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article imageAustin police chief apologizes for sarcastic defence of officers

By Arthur Weinreb     Feb 23, 2014 in Crime
Austin - After controversy erupted over the arrest of a female jogger for jaywalking and failing to identify herself, Police Chief Art Acevedo went on a rant defending his officers. He has since apologized.
At around 11 a.m. on Thursday, University of Texas student Amanda Jo Stephen went out for a jog in downtown Austin. According to police, the 24-year-old had jaywalked and then refused to stop for them. Police also say when she finally was apprehended, she refused to identify herself.
At the time, police were conducting a blitz of pedestrians who were disobeying traffic signals. On that day, 28 people were stopped and seven were given citations.
According to a witness, an officer came up behind her and grabbed her by the arm. She then jerked her arm away. She was handcuffed and then placed on the ground. It took four officers to place the screaming student in a police car. Stephen was charged with failing to obey a pedestrian crossing and failing to identify herself.
Chris Quintero, also a University of Texas student, was in a coffee shop across the street. When the officers apprehended Stephen, he began filming the arrest which was uploaded and later went viral. Stephen can be seen cursing the officers and then screaming loudly when she realized she was going to be taken away.
According to Quintero, Stephen was wearing ear buds and probably did not know the officers wanted her to stop until one grabbed her arm. When her arm was grabbed, she pulled it away.
After the video went viral, the Austin Police Department came under criticism, especially on the university campus, for the way Stephen was dealt with. Police Chief Acevedo went on the offensive, defending his officers. At a press conference held on Friday, he sarcastically said, "Thank you, lord, that this is a controversy in Austin, Texas—that we actually have the audacity to touch someone by the arm and tell them, 'Oh my goodness, Austin police, we're trying to get your attention.' Whew! In other cities, cops are actually committing sexual assaults on duty, so I thank God that this is what passes for a controversy in Austin, Texas."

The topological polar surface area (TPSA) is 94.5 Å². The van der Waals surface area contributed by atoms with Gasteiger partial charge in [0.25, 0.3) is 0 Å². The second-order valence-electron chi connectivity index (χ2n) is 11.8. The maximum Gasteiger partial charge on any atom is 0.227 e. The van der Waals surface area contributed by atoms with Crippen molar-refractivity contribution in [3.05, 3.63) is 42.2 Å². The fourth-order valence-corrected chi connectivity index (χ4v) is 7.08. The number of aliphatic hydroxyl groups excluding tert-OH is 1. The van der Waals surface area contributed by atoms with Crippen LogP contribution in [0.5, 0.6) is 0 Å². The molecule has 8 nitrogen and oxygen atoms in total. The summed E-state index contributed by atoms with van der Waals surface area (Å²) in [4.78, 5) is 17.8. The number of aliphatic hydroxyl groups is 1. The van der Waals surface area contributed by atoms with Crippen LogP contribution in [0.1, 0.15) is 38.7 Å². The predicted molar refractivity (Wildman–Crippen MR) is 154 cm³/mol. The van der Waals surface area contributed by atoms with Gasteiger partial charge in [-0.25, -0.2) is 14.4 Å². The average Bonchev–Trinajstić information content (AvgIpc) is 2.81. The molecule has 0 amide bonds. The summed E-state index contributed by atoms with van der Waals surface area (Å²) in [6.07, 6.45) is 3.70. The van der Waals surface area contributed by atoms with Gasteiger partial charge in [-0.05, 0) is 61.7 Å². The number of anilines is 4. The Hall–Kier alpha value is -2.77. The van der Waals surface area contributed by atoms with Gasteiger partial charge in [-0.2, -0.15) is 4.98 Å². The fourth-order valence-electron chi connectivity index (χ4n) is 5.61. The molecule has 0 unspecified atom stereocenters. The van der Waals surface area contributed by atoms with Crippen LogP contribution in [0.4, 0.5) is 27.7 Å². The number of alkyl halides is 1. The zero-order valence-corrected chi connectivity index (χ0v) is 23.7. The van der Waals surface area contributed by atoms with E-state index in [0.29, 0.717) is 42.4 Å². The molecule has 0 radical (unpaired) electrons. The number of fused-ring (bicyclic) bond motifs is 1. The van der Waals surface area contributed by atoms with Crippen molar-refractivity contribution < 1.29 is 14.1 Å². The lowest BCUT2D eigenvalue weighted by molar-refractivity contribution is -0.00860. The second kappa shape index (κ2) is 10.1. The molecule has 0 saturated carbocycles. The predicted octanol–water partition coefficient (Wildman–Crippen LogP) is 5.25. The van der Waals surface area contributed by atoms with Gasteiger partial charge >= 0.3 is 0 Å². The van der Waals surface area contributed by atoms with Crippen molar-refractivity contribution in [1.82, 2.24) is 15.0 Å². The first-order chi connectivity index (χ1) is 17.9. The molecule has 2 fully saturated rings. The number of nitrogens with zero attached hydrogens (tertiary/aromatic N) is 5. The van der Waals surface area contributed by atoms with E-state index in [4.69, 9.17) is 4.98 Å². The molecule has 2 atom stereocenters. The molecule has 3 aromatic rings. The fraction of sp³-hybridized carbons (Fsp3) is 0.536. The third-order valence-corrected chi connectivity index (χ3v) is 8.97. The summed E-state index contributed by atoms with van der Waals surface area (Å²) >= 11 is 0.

Acevedo also denied Stephen was forced to the ground, saying she went limp. He said, "She did the limp routine, and in 28 years of law enforcement, I can tell you it happens all the time."
Acevedo also said if he had stopped Stephen, he would not have been so generous; he would have charged her with resisting arrest.
Acevedo's comments added to the outrage. On Saturday, Acevedo issued an apology, claiming it was an emotional week for both the Austin Police Department and the chief personally. As to his comment about sexual assaults committed by police officers he said, "In hindsight I believe the comparison was a poor analogy, and for this I apologize. I stand committed to transparent leadership and will continue to engage the community we serve in an open, honest, and timely manner."
Stephen was booked into jail and later released.
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